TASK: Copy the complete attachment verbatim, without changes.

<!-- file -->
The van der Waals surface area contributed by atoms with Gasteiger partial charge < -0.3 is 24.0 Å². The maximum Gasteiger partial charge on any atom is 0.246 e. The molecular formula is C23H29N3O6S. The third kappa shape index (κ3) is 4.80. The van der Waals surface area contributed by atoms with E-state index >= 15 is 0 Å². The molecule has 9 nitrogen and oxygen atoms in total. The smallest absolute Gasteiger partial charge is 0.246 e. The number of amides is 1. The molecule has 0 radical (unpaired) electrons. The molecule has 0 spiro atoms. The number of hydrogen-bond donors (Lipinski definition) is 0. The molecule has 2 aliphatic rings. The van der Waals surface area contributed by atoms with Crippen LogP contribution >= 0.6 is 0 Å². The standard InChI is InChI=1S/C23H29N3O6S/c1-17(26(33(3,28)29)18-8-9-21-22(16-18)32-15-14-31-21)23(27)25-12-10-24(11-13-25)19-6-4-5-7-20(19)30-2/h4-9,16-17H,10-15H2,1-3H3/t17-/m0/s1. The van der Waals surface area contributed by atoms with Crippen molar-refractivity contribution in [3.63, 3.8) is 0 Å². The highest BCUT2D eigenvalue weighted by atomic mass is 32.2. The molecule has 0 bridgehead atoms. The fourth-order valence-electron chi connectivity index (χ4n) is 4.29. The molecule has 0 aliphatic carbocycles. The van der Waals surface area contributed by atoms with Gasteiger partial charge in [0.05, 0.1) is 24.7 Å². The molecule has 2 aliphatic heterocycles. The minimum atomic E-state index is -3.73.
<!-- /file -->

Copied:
The van der Waals surface area contributed by atoms with Gasteiger partial charge < -0.3 is 24.0 Å². The maximum Gasteiger partial charge on any atom is 0.246 e. The molecular formula is C23H29N3O6S. The third kappa shape index (κ3) is 4.80. The van der Waals surface area contributed by atoms with E-state index >= 15 is 0 Å². The molecule has 9 nitrogen and oxygen atoms in total. The smallest absolute Gasteiger partial charge is 0.246 e. The number of amides is 1. The molecule has 0 radical (unpaired) electrons. The molecule has 0 spiro atoms. The number of hydrogen-bond donors (Lipinski definition) is 0. The molecule has 2 aliphatic rings. The van der Waals surface area contributed by atoms with Crippen LogP contribution >= 0.6 is 0 Å². The standard InChI is InChI=1S/C23H29N3O6S/c1-17(26(33(3,28)29)18-8-9-21-22(16-18)32-15-14-31-21)23(27)25-12-10-24(11-13-25)19-6-4-5-7-20(19)30-2/h4-9,16-17H,10-15H2,1-3H3/t17-/m0/s1. The van der Waals surface area contributed by atoms with Crippen molar-refractivity contribution in [3.63, 3.8) is 0 Å². The highest BCUT2D eigenvalue weighted by atomic mass is 32.2. The molecule has 0 bridgehead atoms. The fourth-order valence-electron chi connectivity index (χ4n) is 4.29. The molecule has 0 aliphatic carbocycles. The van der Waals surface area contributed by atoms with Gasteiger partial charge in [0.05, 0.1) is 24.7 Å². The molecule has 2 aliphatic heterocycles. The minimum atomic E-state index is -3.73.